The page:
Remember that we are controlling for a candidate’s overall performance, so it could certainly be the case that a candidate won in a ward on the opposite end of the spectrum; however, that candidate would do disproportionately worse in that ward—and win by less—than in a ward at the same end.
Who are the candidates that do well in these wards?
The wards with negative scores (in South Philly, Kensington, the Northeast) are where Bernie Sanders did particularly well. These wards also had strong support for Jim Kenney, Lynne Abraham, Frank Rizzo, and Helen Gym. (Candidates may appear twice on this chart if they ran in two different elections in our time frame).
On the other end of the spectrum, the wards with positive scores (in West Philly, North Philly) are where Hillary Clinton did disproportionately well. The wards also voted disproportionately for Milton Street, Seth Williams, and Anthony Hardy Williams.
This dimension may also capture trust in government institutions. In addition to scores for candidates, we have similar scores for ballot questions. The wards with negative scores in Dimension 1—South Philly, the Northeast—were much more likely to vote “no” for just about every ballot question, including creating commissions on Universal Pre-K and Women, forcing City agencies to develop language access plans, and creating an Office of Sustainability. The only two for which they were more likely to vote “Yes” was to allow the city to publish notices in places besides newspapers, and to abolish Traffic Court.
Dimension 2: Hispanic-Wealthy Divide
The second dimension identifies a voting split between predominately-wealthy wards—Center City, Mount Airy—and predominately-Hispanic wards, including North Philly. (An aside: calling this a “wealthy-vs.-Hispanic” divide is in-artful, incorrectly implying that the two are mutually exclusive. However, it is true that Philadelphia’s wealthiest wards occupy one end of this spectrum, and its mostly Hispanic wards, the other end). The scale of this dimension was somewhat smaller; a candidate with a score of 1 in a ward with a score of 1 experienced a boost in votes of x 1.2.
Interestingly, this division did not affect the presidential election; both Hillary Clinton and Bernie Sanders have scores of zero on this dimension, meaning that they did not perform differently in wards based on this spectrum.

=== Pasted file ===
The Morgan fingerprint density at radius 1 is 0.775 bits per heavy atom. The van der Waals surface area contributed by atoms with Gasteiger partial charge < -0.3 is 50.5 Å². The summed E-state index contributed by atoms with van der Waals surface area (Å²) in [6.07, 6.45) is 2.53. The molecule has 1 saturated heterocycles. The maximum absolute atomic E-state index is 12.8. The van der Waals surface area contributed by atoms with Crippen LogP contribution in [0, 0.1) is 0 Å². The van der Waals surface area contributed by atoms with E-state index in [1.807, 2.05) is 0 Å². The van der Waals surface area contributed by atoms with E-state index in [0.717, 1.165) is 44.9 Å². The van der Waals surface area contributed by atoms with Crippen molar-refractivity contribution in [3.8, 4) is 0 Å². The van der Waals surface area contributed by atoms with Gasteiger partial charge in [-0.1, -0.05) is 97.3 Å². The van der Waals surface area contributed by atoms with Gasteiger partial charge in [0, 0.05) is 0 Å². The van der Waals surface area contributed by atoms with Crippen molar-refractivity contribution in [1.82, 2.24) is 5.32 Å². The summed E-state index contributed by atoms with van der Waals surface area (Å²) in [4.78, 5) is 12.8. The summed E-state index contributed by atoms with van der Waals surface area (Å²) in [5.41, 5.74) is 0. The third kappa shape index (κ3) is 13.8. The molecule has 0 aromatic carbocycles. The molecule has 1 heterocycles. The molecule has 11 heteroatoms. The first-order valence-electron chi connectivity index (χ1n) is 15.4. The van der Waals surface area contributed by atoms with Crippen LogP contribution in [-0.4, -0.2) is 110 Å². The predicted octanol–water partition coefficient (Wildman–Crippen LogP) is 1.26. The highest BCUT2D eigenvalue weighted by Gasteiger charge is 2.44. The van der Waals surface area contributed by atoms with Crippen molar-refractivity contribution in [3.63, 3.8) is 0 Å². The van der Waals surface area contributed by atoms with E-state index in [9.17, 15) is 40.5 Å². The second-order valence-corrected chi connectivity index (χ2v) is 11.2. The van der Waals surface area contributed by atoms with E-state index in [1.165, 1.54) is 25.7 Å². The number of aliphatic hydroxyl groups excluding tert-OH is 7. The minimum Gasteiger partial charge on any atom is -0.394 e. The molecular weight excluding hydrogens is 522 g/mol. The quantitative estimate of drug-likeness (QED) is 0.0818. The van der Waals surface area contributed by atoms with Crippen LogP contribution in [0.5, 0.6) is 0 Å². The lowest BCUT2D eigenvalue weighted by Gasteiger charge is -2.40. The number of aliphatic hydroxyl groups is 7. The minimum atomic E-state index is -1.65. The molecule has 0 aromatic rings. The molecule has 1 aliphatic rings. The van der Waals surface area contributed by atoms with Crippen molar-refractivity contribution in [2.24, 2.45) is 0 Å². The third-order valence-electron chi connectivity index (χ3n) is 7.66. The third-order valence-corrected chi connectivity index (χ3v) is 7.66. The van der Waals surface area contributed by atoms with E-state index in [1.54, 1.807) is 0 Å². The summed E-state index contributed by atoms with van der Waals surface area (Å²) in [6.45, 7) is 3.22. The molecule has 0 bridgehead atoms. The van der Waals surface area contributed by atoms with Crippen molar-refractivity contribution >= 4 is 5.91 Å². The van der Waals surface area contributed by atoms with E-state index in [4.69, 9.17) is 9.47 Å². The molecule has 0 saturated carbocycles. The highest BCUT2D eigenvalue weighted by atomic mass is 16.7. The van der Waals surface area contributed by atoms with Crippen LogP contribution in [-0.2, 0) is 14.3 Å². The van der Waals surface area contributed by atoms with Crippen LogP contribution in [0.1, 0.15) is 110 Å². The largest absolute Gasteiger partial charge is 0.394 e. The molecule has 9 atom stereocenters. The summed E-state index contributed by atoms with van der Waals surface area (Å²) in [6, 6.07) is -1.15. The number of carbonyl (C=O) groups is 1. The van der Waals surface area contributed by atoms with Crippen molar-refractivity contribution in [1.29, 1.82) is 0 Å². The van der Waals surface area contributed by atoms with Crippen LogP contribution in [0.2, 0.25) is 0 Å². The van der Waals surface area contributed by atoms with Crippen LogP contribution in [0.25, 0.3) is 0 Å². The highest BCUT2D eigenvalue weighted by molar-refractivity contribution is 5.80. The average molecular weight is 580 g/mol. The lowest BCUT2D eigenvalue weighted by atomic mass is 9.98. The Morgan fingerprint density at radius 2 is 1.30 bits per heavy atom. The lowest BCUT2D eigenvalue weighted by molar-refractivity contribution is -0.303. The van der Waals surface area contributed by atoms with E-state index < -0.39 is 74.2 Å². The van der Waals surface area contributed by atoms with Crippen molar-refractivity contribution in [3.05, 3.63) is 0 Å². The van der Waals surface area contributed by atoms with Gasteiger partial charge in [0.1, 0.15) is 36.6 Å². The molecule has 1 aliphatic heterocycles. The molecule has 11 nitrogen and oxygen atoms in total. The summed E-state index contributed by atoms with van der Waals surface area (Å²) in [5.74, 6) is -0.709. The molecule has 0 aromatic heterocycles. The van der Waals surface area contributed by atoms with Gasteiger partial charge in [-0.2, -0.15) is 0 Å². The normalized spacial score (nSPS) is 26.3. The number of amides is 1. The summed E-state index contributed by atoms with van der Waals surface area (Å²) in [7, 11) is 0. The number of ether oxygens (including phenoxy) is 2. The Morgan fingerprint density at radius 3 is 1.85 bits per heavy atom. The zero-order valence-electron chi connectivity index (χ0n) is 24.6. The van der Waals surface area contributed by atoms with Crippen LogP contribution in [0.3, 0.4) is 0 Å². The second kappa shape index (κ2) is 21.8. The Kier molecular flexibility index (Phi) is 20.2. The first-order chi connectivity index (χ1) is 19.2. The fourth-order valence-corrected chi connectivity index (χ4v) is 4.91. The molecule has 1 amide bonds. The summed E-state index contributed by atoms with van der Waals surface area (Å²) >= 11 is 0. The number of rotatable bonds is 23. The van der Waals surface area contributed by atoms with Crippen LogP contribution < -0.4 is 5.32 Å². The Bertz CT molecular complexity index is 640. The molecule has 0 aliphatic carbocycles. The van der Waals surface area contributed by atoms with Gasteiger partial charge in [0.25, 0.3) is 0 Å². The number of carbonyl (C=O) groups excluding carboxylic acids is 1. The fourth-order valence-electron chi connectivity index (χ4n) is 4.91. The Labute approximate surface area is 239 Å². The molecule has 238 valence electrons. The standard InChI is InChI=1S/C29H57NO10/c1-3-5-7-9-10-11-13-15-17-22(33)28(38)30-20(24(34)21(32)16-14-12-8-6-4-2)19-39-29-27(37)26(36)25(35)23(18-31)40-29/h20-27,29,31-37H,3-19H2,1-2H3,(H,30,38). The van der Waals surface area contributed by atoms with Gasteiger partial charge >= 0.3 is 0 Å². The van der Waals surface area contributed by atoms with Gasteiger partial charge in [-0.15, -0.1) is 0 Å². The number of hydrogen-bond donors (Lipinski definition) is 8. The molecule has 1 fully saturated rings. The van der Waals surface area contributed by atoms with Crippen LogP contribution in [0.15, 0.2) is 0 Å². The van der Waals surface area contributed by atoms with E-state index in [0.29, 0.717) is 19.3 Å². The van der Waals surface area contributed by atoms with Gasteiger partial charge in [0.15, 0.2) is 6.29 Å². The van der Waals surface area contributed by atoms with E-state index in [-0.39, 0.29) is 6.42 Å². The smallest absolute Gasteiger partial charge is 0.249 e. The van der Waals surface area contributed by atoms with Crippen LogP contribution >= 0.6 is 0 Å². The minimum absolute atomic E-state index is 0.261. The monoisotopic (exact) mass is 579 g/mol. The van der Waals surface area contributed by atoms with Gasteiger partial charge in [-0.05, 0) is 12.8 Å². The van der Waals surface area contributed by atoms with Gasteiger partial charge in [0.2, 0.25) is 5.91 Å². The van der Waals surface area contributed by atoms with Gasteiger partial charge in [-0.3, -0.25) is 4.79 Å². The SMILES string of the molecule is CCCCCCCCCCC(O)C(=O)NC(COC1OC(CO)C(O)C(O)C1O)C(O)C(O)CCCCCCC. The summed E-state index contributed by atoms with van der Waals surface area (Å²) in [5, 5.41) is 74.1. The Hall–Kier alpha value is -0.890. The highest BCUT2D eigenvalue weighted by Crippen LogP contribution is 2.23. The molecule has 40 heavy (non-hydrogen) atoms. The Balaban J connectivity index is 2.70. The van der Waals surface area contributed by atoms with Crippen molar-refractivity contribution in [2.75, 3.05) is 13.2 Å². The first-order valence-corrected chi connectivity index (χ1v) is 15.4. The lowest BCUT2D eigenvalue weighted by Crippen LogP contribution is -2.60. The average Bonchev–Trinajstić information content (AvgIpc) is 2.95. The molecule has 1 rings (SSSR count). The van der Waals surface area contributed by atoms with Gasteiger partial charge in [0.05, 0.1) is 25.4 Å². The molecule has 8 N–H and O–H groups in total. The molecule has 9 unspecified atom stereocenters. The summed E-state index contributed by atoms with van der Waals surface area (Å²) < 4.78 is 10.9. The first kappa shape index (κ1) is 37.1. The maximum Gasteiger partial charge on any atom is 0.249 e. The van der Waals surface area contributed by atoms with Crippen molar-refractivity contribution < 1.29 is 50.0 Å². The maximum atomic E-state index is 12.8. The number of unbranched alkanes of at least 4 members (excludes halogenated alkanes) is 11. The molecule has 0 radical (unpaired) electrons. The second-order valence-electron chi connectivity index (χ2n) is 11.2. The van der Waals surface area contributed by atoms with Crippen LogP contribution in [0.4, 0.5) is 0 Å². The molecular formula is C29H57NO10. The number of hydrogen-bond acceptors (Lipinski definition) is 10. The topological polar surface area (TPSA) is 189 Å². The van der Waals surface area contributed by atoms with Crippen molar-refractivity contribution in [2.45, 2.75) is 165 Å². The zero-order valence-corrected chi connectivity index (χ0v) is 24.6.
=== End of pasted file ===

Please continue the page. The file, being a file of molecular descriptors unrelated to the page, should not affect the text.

Wards with negative scores in this dimension—in North Philly, and South and Northeast Philly—disproportionately voted for Nelson Diaz, Milton Street, and Frank Rizzo. Wards with positive scores—Center City, Mount Airy—disproportionately voted for Helen Gym, Paul Steinke, and Seth Williams.
Whereas the first dimension captured a simplistic Yes-No difference on ballot questions, this dimension divides questions on content. Notable questions on which these wards disagreed include creating the Office of Property Assessment (“Yes” votes came from Center City and Mount Airy) and allowing the posthumous promotion of firefighters (“Yes” votes came from North and South Philly and the Northeast).
What will happen in May?
This descriptive analysis can help us understand May’s upcoming primary. We don’t know exactly where this year’s candidates will rank on these dimensions—these scores are only assigned after the fact—but candidates can look along these lists, identify candidates who seem similar to themselves, and guess where they might fall in these dimensions. That, in turn, can tell them in which wards they might fare better and where they may fare worse.
One foretelling note is that Dimension 2 seems to line up one-to-one with relative turnout in D.A. primaries. The wards with positive scores in this dimension—in Center City and Mount Airy—are also the wards where voters are most likely to show up in May, while the wards with negative scores—in North Philly—are the wards where D.A. turnout lags the most. So expect Dimension 2 to prove especially relevant this year.
Jonathan Tannen, Ph.D., was previously a Director at Econsult Solutions, Inc (ESI). Jonathan’s dissertation research used GIS and large-scale computational techniques to develop a Bayesian method to measure the movement of neighborhood boundaries.